Rolex and motor sport

Drivers of progress

Drivers of progress

The mechanical movement personified

Since the 1930s, Rolex has forged strong bonds with some exceptional racing drivers. While motor sport has been blazing new trails on the road to progress for more than a century, the drivers are the ones who best embody this constantly evolving momentum.

Among the key figures supported by Rolex, some have left a lasting impression on their era and contributed to shifts in the sport or society, thereby witnessing significant advances in their discipline.

Malcolm Campbell

Sir Malcom Campbell
A pioneer of speed

Record-breaker Sir Malcolm Campbell was one of the great architects of the first quest for motor sport achievement. Although he tried his hand at nautical records in the late 1930s, it was on land that he achieved his greatest feats, setting nine world speed records between 1924 and 1935.

At Bonneville Salt Flats, on 3 September 1935, Campbell set his last record. At the wheel of his Bluebird, he became the first man to drive at more than 300 miles per hour, averaging 301.337 mph (484.955 km/h) over a distance of one mile.

Campbell was inducted into the International Motorsports Hall of Fame in 1990 and the Motorsports Hall of Fame of America in 1994.

Formula &

Sir Jackie Stewart
A tireless safety advocate

Sir Jackie Stewart is one of the greatest personalities in Formula 1®. In addition to his success on the track, he has contributed profoundly to the development of the ultimate motor sport category.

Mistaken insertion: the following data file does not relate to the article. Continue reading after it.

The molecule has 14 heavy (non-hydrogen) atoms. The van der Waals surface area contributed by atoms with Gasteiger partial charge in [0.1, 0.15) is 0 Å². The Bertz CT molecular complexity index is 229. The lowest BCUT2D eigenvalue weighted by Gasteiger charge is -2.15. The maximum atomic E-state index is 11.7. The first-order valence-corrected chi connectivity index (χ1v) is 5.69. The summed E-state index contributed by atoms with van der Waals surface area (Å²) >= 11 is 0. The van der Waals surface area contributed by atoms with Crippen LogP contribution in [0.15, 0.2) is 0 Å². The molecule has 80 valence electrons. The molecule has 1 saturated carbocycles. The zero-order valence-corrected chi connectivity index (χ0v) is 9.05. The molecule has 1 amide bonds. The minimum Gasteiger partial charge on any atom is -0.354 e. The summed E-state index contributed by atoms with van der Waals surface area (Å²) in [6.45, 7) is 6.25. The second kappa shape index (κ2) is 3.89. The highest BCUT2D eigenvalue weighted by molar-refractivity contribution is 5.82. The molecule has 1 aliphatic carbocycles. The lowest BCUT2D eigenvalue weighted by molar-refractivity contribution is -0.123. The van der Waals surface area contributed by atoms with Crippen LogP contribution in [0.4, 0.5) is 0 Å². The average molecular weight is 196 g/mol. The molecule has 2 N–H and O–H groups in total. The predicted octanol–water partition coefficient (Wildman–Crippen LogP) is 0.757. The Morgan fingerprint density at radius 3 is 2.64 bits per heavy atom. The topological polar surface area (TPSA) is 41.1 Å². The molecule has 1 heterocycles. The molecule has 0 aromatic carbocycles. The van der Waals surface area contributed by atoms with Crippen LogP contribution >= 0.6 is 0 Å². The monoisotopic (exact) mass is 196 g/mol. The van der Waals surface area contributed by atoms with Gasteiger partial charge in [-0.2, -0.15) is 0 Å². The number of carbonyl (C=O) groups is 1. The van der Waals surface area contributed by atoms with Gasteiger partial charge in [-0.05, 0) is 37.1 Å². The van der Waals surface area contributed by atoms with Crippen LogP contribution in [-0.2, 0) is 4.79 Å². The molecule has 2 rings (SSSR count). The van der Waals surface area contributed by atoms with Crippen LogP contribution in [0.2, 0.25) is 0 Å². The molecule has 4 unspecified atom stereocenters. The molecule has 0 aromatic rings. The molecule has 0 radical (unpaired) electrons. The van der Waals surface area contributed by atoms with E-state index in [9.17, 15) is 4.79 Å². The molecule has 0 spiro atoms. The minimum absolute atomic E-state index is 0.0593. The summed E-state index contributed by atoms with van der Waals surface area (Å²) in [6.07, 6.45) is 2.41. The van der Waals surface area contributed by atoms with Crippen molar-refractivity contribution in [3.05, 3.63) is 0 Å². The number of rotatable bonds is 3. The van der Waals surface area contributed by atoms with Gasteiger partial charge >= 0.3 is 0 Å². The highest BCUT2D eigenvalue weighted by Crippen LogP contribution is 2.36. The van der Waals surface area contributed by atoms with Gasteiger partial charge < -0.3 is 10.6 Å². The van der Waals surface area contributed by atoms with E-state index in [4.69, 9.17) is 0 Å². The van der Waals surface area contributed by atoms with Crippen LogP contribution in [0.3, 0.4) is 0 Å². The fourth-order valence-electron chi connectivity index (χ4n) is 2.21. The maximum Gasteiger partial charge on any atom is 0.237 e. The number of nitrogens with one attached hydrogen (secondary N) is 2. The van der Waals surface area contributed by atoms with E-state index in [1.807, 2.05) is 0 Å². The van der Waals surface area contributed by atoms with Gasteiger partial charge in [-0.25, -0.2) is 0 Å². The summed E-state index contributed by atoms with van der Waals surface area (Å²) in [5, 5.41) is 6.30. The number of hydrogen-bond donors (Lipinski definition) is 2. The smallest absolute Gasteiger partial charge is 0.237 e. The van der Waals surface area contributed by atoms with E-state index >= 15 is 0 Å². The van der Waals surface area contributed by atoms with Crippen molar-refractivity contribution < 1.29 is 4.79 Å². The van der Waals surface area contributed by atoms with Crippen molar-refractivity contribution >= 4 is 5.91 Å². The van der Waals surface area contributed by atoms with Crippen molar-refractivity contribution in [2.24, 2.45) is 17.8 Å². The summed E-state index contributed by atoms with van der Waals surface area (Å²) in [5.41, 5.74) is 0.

Born in 1939, Stewart won three Formula 1® World Drivers’ Championships, in 1969, 1971 and 1973. The “Flying Scot” won 27 of the 99 Grands Prix he participated in. Having lost several friends on the track, Sir Jackie was a pioneer in the campaign for driver safety from the late 1960s onwards. Through sheer tenacity, he managed to make his voice heard by racing authorities. As a result, the layout of some circuits and the design of the cars were altered.

The flying scot

Stewart joined the Rolex family in 1968. The title of his autobiography, Winning Is Not Enough, reflects his approach. “These words represent the central theme of my life,” he says. “They fully reflect the pursuit of excellence, the occasional satisfaction of success, the frustration of defeat and the constant hunger to prove myself.”

Jamie Chadwick
A woman of the future

Jamie Chadwick was not yet 16 when she won the Silverstone 24 Hour in 2015. The win helped make her the first woman champion of the British GT Championship, as well as the youngest winner of the series. The three-time winner of the W Series, the women’s Formula 3 championship, Chadwick is a test driver for the Williams Racing team in Formula 1®. In 2023, she is also involved in the Indy NXT championship in the United States, the precursor to IndyCar Series, the highest class of regional North American open-wheel single-seater formula racing. Chadwick has been a Rolex Testimonee since 2022 and embodies the evolution of motor sport to be inclusive of women.

Jamie Chadwick